My Dad is my Hero
As most of us growing up in the 1960’s (giving away my age a bit) our dad’s were our heroes. I am no exception. My dad was a bigger than life super-hero to me. He actually still is to this day. He became a single father, raising 5 children as a farmer and took on work in town to support us. He was never a quitter. Even when things got really tough for him. My younger sister and I were that babies of the family. I was 6 years old and my sister was 4 when our mother left home. We were too young to understand all of the dynamics that lead up to her leaving but it was a tough time for all of us to say the least.
So, needless to say my dad meant more to me than ever. I have fond memories of him cooking for us, taking us to school, riding on the tractor with him and taking naps on his shoulder. He taught me how to drive so I could help in the fields at a very young age.
Portrait of a Hero
With my recent return back to my art, I have been doing portraits of family members. Because I have access to reference photos and because they mean so much to me, it was a natural place for me to start. There are challenges in drawing people you really care about though, in that it’s hard to picture them as a subject to draw without putting in your own view of what you think they look like.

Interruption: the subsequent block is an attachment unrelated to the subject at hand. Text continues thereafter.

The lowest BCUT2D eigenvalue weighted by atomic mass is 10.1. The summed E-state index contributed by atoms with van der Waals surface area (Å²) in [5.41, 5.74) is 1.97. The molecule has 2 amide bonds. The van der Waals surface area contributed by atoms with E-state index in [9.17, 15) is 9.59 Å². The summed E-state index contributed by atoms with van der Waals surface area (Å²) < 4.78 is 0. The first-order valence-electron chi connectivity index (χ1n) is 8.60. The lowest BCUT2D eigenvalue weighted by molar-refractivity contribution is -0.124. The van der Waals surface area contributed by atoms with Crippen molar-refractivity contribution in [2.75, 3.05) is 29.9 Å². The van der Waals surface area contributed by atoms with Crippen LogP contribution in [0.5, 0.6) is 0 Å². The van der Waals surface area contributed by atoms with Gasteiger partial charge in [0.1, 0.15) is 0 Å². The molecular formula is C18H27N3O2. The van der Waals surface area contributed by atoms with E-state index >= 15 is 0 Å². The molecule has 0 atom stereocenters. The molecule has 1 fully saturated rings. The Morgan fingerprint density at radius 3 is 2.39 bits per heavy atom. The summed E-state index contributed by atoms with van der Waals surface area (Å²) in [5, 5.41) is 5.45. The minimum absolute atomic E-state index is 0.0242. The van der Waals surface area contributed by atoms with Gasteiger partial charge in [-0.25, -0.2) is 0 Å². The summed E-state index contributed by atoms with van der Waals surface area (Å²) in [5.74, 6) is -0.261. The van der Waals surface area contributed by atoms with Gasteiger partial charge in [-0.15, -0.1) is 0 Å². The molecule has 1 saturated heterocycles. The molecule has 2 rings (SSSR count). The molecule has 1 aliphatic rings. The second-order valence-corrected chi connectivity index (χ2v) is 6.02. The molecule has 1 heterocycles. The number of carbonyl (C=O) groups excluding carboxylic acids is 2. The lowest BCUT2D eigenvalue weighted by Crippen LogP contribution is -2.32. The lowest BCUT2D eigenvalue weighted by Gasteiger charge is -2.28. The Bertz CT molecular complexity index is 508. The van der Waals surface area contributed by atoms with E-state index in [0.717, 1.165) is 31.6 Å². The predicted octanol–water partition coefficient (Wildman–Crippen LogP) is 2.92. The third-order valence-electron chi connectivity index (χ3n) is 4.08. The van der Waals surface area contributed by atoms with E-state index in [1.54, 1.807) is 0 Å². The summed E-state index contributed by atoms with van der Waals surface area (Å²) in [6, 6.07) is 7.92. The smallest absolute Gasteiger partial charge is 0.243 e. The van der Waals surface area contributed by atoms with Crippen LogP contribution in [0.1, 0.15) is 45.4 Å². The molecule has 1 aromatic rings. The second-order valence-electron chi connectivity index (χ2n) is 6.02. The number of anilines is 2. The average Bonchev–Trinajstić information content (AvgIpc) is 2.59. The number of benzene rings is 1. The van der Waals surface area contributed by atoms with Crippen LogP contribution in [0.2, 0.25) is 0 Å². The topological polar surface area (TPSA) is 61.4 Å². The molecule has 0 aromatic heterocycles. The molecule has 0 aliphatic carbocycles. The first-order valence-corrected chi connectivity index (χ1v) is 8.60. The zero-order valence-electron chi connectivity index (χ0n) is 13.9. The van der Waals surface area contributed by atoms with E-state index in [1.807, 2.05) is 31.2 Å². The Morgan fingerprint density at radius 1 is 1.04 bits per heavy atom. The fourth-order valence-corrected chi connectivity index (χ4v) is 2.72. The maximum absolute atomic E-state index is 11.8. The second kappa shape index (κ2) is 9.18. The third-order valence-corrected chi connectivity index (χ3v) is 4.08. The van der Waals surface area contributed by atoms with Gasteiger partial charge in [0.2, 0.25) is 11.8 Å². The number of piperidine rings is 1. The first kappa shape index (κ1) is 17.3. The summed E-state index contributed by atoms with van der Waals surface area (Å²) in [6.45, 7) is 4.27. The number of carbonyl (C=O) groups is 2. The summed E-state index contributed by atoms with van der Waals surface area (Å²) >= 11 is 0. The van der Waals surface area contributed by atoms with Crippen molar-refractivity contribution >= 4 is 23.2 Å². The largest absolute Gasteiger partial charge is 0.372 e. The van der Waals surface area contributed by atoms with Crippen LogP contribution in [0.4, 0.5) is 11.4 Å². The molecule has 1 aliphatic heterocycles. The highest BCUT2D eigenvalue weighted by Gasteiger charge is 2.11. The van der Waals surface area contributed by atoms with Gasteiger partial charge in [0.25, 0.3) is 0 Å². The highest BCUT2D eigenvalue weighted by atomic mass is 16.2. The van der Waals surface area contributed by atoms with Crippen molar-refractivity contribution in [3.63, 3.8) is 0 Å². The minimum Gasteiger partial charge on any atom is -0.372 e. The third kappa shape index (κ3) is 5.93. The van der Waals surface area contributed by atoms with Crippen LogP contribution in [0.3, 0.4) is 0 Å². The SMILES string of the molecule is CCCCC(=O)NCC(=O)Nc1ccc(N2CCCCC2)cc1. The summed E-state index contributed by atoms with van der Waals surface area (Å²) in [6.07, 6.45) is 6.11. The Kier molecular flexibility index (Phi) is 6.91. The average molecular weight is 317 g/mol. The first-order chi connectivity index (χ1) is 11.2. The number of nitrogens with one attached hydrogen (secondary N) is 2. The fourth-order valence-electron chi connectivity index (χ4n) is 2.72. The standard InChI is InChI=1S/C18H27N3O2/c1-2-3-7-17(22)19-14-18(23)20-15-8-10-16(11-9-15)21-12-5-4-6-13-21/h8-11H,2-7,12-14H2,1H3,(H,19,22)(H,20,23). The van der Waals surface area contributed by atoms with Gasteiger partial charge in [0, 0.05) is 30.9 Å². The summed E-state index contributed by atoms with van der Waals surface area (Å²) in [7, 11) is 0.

Another challenge is to draw a more mature person, like my dad and not make the lines on his face look like a roadmap! He has earned every line on his face through hard work, laughing and a bit of crying along the way. I want them to look like part of his character. So the transition from one texture to another needs to be seamless and smooth.
Not only am I drawing my dad but I am drawing my step-mom in this portrait. She has been by his side, supporting him, working with him and being there for him for many years now and she has been a meaningful part of our lives as well. She fittingly belongs by his side in this drawing.
My younger sister and I were not raised by our step-mom so we didn’t have the chance to get as emotionally close to her as if we had lived with her. We were sent to live with our mother when I was 9 and she was 7 and so we were just visitors on the weekends and summers after dad remarried. My mother moved us clear across the country when I was 14 and we didn’t see our family for a long time after that.
The Emotional Roller Coaster Ride
It is often talked about, how art inspires emotion to the viewers, or the emotion an artist puts into their work. Not much is ever mentioned about the emotion an artist can go through when doing a portrait of someone they love. It’s a roller coaster of emotion for me as I do this portrait. The emotions are worth it to me though, because I believe they are making me stronger; they are making my art better and they are making this piece mean so much more to me.
Sharing My Progress
Here are some pictures of my progress on this portrait of “Jr. and Donna” so you can see where I started and where I am now. If you would like to see the finished portrait please follow me on Instagram and Facebook where I post nearly daily. I will post a pic of this portrait there when it is finished. To see some of my other portraits pop on over to my page Graphite Portraits and take a look.
What does your dad mean to you? Is/was he your super-hero? Share your short story in the comments!
By for now and I hope to see you here next week where I will talk a bit about “Building a Body of Work” by slowly and steadily by doing something each day. Don’t forget to follow me here so you don’t miss any future blog posts! 😉